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These are the Most Unique Christmas Traditions Around the World

Annie Ward
In America, Christmas trees are usually decorated with shiny lights and red ornaments. In Ukraine, however, it is tradition to decorate the tree with spooky Halloween decorations instead.

When Christmas comes to mind, most think of holiday decorations everywhere, presents given to each other and snow on the ground. However, around the world, Christmas morning looks a lot different than in Idaho. 

In Ukraine, during holiday times, Christmas trees are not decorated with the normalized bright ornaments or lights strung throughout, but instead are decorated with spider webs. While many would see this as more of a Halloween look rather than a Christmas one, this spooky feel to the tree is very normal in Ukraine. The tradition originated from the story of a poor woman who was not able to afford any sort of decorations for her tree but found that a spider had used its webs to cover to tree instead.  

In the US, a typical Christmas dinner serves ham, mashed potatoes and stuffing, but the Japanese prefer to have Kentucky Fried Chicken to celebrate the holiday. According to Country Living, the heritage started in 1974 after an incredibly successful marketing campaign called “Kurisumasu ni wa kentakkii!” or “Kentucky for Christmas!.” Rather than waiting in line all day for a frozen turkey, in Japan, many will order multiple boxes months in advance to ensure all will get to dine on their “finger-likin’ good” chicken.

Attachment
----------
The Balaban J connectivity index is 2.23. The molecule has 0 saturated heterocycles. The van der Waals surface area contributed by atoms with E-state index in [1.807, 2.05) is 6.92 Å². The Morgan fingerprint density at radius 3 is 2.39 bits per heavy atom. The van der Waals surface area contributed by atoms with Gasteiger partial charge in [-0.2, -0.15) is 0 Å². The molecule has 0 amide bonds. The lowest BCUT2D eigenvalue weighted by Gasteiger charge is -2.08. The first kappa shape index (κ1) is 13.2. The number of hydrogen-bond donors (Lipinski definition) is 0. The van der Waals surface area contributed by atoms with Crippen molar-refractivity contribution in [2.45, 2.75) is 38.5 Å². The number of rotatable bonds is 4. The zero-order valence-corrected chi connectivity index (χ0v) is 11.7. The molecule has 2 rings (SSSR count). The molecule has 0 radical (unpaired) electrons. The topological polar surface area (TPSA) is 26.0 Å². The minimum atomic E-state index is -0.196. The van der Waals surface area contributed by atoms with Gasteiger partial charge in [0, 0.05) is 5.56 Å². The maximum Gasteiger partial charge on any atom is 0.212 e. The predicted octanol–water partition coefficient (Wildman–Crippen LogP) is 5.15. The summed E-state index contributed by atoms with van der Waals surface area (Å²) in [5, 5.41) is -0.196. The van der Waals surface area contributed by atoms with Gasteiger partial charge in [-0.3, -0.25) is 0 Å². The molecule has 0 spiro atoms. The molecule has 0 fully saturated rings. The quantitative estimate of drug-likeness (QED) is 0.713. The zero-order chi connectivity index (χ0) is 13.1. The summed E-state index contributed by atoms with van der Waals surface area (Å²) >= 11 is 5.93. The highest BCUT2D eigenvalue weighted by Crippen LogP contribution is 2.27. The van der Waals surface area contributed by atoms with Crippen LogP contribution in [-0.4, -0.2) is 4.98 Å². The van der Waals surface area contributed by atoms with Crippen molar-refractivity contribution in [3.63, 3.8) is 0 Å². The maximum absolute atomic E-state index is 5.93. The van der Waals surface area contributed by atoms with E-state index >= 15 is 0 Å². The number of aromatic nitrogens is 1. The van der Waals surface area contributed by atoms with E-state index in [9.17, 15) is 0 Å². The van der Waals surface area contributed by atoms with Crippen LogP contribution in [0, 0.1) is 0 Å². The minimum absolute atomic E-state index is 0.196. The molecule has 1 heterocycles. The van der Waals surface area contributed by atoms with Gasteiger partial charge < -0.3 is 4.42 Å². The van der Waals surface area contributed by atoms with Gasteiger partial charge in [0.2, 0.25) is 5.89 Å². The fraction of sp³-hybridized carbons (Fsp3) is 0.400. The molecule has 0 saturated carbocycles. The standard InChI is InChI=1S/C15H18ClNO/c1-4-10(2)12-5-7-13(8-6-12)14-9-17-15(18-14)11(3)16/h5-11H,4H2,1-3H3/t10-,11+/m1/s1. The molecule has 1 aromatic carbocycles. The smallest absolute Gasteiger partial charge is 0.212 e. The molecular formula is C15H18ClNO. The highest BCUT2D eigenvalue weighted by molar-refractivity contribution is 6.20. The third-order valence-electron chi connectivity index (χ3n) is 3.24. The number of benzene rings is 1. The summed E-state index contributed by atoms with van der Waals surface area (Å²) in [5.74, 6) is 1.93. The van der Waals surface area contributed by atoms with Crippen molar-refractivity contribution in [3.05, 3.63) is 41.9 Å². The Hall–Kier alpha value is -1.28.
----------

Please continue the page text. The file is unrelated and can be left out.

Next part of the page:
Christmas is not the same for everyone celebrating around the world. In Japan, it is tradition to eat KFC for Christmas dinner rather than turkey or ham, as tradition holds in America. (Annie Ward)

“I admire the idea of not having such a big fancy dinner for Christmas and instead having a more laid-back casual meal instead,” said sophomore Bailey Roberts. “It takes the stress out of spending all day preparing for all the elaborate food but instead focusing on the time with family.” 

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Most children grow up learning about St. Nicholas, also known as Santa Claus. With his signature white beard and red attire, he goes from house to house delivering presents to good children and coal to the ones who have misbehaved. And yet, St. Nicholas in countries like Germany, Austria, Croatia and some other European countries, rewards kids with treats, and Krampus will “kidnap” the bad kids. Krampus is a half man, half goat originating from the celebrations of winter solstice, that have now become a part of some Christan traditions. While Krampus is not often taught to children in America, he is still a well-known character in parts of Europe to discipline naughty children.  

Whether Christmas includes putting spider webs on the tree, eating fried chicken for dinner or dressing up as Krampus to scare children, the traditions around the world  have a uniting ability to bring people together. 

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About the Contributors
Mallory Halloran, Copy Editor
Hey! My name is Mallory Halloran, and I am a copy editor this year. I am a sophomore, and this is my first year in newspaper. In my free time, I love hanging out with my friends, going thrifting, and reading!
Annie Ward, Photographer
My name is Annie Ward, and I am a photographer for my first (and last) year of Newspaper. I am a senior and I look forward to taking pictures and writing articles for The Stampede. I run track and cross country, and my favorite events are the 800m and the mile. I love to bake, bike, shop, listen to music (a lot of old Taylor Swift), and recently I have started playing the ukulele.
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